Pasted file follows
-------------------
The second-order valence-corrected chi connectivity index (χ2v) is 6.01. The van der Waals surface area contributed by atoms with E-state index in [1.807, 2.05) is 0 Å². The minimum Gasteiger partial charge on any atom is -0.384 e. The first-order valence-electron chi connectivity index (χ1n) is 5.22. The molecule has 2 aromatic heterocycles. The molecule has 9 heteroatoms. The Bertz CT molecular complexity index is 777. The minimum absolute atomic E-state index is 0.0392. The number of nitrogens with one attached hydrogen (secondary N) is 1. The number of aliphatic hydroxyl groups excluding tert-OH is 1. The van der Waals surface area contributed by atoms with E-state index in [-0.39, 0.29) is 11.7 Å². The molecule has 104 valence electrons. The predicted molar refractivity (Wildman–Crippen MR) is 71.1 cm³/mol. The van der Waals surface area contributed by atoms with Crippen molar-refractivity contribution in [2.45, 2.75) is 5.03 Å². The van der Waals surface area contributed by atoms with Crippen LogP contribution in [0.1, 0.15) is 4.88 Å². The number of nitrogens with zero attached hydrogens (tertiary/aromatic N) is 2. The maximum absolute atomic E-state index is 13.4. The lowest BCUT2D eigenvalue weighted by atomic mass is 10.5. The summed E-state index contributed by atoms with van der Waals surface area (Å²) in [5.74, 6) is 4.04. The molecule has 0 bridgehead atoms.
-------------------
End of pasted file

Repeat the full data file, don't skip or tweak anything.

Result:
The second-order valence-corrected chi connectivity index (χ2v) is 6.01. The van der Waals surface area contributed by atoms with E-state index in [1.807, 2.05) is 0 Å². The minimum Gasteiger partial charge on any atom is -0.384 e. The first-order valence-electron chi connectivity index (χ1n) is 5.22. The molecule has 2 aromatic heterocycles. The molecule has 9 heteroatoms. The Bertz CT molecular complexity index is 777. The minimum absolute atomic E-state index is 0.0392. The number of nitrogens with one attached hydrogen (secondary N) is 1. The number of aliphatic hydroxyl groups excluding tert-OH is 1. The van der Waals surface area contributed by atoms with E-state index in [-0.39, 0.29) is 11.7 Å². The molecule has 104 valence electrons. The predicted molar refractivity (Wildman–Crippen MR) is 71.1 cm³/mol. The van der Waals surface area contributed by atoms with Crippen molar-refractivity contribution in [2.45, 2.75) is 5.03 Å². The van der Waals surface area contributed by atoms with Crippen LogP contribution in [0.1, 0.15) is 4.88 Å². The number of nitrogens with zero attached hydrogens (tertiary/aromatic N) is 2. The maximum absolute atomic E-state index is 13.4. The lowest BCUT2D eigenvalue weighted by atomic mass is 10.5. The summed E-state index contributed by atoms with van der Waals surface area (Å²) in [5.74, 6) is 4.04. The molecule has 0 bridgehead atoms.